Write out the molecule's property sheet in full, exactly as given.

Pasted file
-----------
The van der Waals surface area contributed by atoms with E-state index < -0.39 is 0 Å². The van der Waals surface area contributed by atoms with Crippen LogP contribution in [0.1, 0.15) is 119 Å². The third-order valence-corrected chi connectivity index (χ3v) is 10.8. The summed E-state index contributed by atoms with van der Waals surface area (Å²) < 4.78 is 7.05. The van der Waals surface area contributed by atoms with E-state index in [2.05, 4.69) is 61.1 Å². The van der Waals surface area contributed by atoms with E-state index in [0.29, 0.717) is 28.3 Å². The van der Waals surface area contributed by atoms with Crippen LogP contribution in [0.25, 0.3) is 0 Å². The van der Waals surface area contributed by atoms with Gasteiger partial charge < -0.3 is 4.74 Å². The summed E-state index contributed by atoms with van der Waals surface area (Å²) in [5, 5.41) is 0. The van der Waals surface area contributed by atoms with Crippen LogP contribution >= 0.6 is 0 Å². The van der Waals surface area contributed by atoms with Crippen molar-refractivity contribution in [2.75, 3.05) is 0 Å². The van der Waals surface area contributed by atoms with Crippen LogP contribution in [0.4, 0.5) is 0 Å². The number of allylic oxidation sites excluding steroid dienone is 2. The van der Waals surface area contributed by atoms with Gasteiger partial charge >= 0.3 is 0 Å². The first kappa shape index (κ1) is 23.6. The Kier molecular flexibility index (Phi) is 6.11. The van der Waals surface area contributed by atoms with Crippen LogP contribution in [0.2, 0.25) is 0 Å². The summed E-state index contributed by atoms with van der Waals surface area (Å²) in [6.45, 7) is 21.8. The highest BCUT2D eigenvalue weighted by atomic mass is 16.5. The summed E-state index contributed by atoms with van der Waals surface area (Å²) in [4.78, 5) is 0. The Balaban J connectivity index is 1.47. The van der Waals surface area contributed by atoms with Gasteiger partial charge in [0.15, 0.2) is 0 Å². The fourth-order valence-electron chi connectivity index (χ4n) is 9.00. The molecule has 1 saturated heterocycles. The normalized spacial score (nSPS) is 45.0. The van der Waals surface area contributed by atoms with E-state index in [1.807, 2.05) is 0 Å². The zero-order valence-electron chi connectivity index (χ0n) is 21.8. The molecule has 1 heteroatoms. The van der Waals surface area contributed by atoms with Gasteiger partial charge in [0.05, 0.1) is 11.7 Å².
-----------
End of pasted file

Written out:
The van der Waals surface area contributed by atoms with E-state index < -0.39 is 0 Å². The van der Waals surface area contributed by atoms with Crippen LogP contribution in [0.1, 0.15) is 119 Å². The third-order valence-corrected chi connectivity index (χ3v) is 10.8. The summed E-state index contributed by atoms with van der Waals surface area (Å²) < 4.78 is 7.05. The van der Waals surface area contributed by atoms with E-state index in [2.05, 4.69) is 61.1 Å². The van der Waals surface area contributed by atoms with E-state index in [0.29, 0.717) is 28.3 Å². The van der Waals surface area contributed by atoms with Crippen LogP contribution in [0.25, 0.3) is 0 Å². The van der Waals surface area contributed by atoms with Gasteiger partial charge < -0.3 is 4.74 Å². The summed E-state index contributed by atoms with van der Waals surface area (Å²) in [5, 5.41) is 0. The van der Waals surface area contributed by atoms with Crippen LogP contribution >= 0.6 is 0 Å². The van der Waals surface area contributed by atoms with Crippen molar-refractivity contribution in [2.75, 3.05) is 0 Å². The van der Waals surface area contributed by atoms with Crippen LogP contribution in [0.4, 0.5) is 0 Å². The number of allylic oxidation sites excluding steroid dienone is 2. The van der Waals surface area contributed by atoms with Gasteiger partial charge >= 0.3 is 0 Å². The first kappa shape index (κ1) is 23.6. The Kier molecular flexibility index (Phi) is 6.11. The van der Waals surface area contributed by atoms with Crippen LogP contribution in [0.2, 0.25) is 0 Å². The summed E-state index contributed by atoms with van der Waals surface area (Å²) in [6.45, 7) is 21.8. The highest BCUT2D eigenvalue weighted by atomic mass is 16.5. The summed E-state index contributed by atoms with van der Waals surface area (Å²) in [4.78, 5) is 0. The Balaban J connectivity index is 1.47. The van der Waals surface area contributed by atoms with Gasteiger partial charge in [0.15, 0.2) is 0 Å². The fourth-order valence-electron chi connectivity index (χ4n) is 9.00. The molecule has 1 saturated heterocycles. The normalized spacial score (nSPS) is 45.0. The van der Waals surface area contributed by atoms with E-state index in [1.807, 2.05) is 0 Å². The zero-order valence-electron chi connectivity index (χ0n) is 21.8. The molecule has 1 heteroatoms. The van der Waals surface area contributed by atoms with Gasteiger partial charge in [0.05, 0.1) is 11.7 Å².